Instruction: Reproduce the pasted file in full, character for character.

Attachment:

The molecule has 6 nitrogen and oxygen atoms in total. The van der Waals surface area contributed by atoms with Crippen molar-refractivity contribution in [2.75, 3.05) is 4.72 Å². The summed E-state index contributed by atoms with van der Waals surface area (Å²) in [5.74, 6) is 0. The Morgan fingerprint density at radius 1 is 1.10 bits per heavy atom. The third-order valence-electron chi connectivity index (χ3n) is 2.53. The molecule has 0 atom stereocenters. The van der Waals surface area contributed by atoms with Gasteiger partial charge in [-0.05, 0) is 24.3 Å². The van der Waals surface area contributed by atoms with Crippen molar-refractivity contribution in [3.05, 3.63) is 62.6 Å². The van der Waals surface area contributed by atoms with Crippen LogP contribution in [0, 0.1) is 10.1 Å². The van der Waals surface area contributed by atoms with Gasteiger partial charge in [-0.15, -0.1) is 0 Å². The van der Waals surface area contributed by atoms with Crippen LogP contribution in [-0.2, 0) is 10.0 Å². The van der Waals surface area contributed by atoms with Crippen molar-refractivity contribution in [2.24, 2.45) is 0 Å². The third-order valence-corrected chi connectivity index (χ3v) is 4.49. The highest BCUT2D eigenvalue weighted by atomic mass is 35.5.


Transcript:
The molecule has 6 nitrogen and oxygen atoms in total. The van der Waals surface area contributed by atoms with Crippen molar-refractivity contribution in [2.75, 3.05) is 4.72 Å². The summed E-state index contributed by atoms with van der Waals surface area (Å²) in [5.74, 6) is 0. The Morgan fingerprint density at radius 1 is 1.10 bits per heavy atom. The third-order valence-electron chi connectivity index (χ3n) is 2.53. The molecule has 0 atom stereocenters. The van der Waals surface area contributed by atoms with Gasteiger partial charge in [-0.05, 0) is 24.3 Å². The van der Waals surface area contributed by atoms with Crippen molar-refractivity contribution in [3.05, 3.63) is 62.6 Å². The van der Waals surface area contributed by atoms with Crippen LogP contribution in [0, 0.1) is 10.1 Å². The van der Waals surface area contributed by atoms with Gasteiger partial charge in [-0.15, -0.1) is 0 Å². The van der Waals surface area contributed by atoms with Crippen LogP contribution in [-0.2, 0) is 10.0 Å². The van der Waals surface area contributed by atoms with Crippen molar-refractivity contribution in [2.24, 2.45) is 0 Å². The third-order valence-corrected chi connectivity index (χ3v) is 4.49. The highest BCUT2D eigenvalue weighted by atomic mass is 35.5.